Both Scope 1 and 2 are fairly easy to track and understand. Problems arise in Scope 3 which includes all other indirect emissions that occur in a company’s value chain. This gets tricky because there are so many variables to account for: employee commuting, purchased goods and services, transportation and distribution, investments, and the use of sold products. 

For tech companies, our digital carbon footprint becomes highly relevant in Scope 3 under “the use of sold products.” At Redbrick, we’re realizing that all the traffic passing across our brands, nearly 3000 people per minute, needs to be accounted for in our environmental impact – we’re not in the clear because our product isn’t physical.

But we need to better understand the digital carbon footprint of each of our software products and platforms: the emission impact of every byte of data that travels between us, our consumers, and their own customer base.

It’s a big ask. But in light of everything we now know, it would be irresponsible to claim we’re net zero without recognizing our largest contribution to emissions – our digital carbon footprint.

Facing a growing problem

There’s so much we can do to cover Scope 1 & 2 – and even Scope 3 – in terms of CO2 reduction and offset. At Redbrick we’ve partnered with Mammoth Climate to offset the carbon emissions of all of our employees.

We’re also always looking for ways to actively reduce, instead of just offset, our footprint. Most recently we’ve rolled out a bike-to-work incentive for our employees, offering $500 annually for bike services, gear, or equipment.

Through our partnerships, we try to elevate voices and companies with environmental missions. For our branded materials, we’ve switched to working with Anian, a circular clothing company that uses recycled natural fibre textiles, and Brandigneous, a Victoria-based custom merch company that’s Indigenous-owned, socially conscious, and environmentally responsible. 

Another big step for us has been applying for our B Corp Certification. Its standards require us to demonstrate verified high social and environmental performance, as well as make actionable commitments to transparency, accountability, and real change.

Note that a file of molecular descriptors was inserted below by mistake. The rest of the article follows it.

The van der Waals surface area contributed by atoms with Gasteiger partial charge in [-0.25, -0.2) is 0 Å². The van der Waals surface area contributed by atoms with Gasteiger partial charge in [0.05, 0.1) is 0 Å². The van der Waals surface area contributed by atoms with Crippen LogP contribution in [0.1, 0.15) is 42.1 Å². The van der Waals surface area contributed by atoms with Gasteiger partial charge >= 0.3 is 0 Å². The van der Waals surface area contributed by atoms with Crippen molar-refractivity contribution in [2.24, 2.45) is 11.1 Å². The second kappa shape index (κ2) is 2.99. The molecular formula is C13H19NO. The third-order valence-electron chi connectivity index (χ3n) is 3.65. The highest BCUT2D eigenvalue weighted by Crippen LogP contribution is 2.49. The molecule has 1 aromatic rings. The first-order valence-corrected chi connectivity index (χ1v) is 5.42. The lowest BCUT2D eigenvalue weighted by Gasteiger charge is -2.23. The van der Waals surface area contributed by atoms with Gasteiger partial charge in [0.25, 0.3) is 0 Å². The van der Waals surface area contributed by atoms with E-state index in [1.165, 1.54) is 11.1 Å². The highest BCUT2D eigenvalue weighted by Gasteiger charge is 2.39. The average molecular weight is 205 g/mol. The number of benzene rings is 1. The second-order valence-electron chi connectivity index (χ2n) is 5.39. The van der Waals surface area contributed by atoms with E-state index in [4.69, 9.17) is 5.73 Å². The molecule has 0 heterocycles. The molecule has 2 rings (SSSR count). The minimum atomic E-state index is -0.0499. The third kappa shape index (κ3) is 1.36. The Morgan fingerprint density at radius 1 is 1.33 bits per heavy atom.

But we’re taking things a step further. 

Redbrick has partnered with the UVic INSPIRE program to create a solution that will help us better evaluate the carbon impact of digital activity.

A research team of graduate and undergraduate students will be working closely with Redbrick, developing a tool that will help businesses and consumers measure their digital carbon footprint.

Existing measurement tools generate vast underestimates because a system doesn’t exist that accounts for the variation in the number of servers a single byte of data can pass through between a data center and reaching our screens. 

With this challenge at the forefront, initial research by the Redbrick Inspire team has been modelling the digital carbon footprint of an average household:

Using a 200GB bandwidth per month produces nearly 3 tons of CO2 annually. For reference, a car produces an annual average of 4.6 tons of CO2.

We’ve been underestimating the scale of this issue – even at an individual level. The information this project is collecting and analyzing has a clear message: digital activity is a hugely under-recognized source of carbon emissions.

And this is just the beginning. Our team has more data to uncover and some exciting announcements down the road, so keep an eye out for news on this project – we can’t wait to loop you in on what we’re working on.

In the meantime, make sure to check out my new podcast, Someone Like You, officially launching today (Earth Day!). I dive into conversations with founders, business owners, and entrepreneurs who have consciously and successfully integrated sustainability into their business models.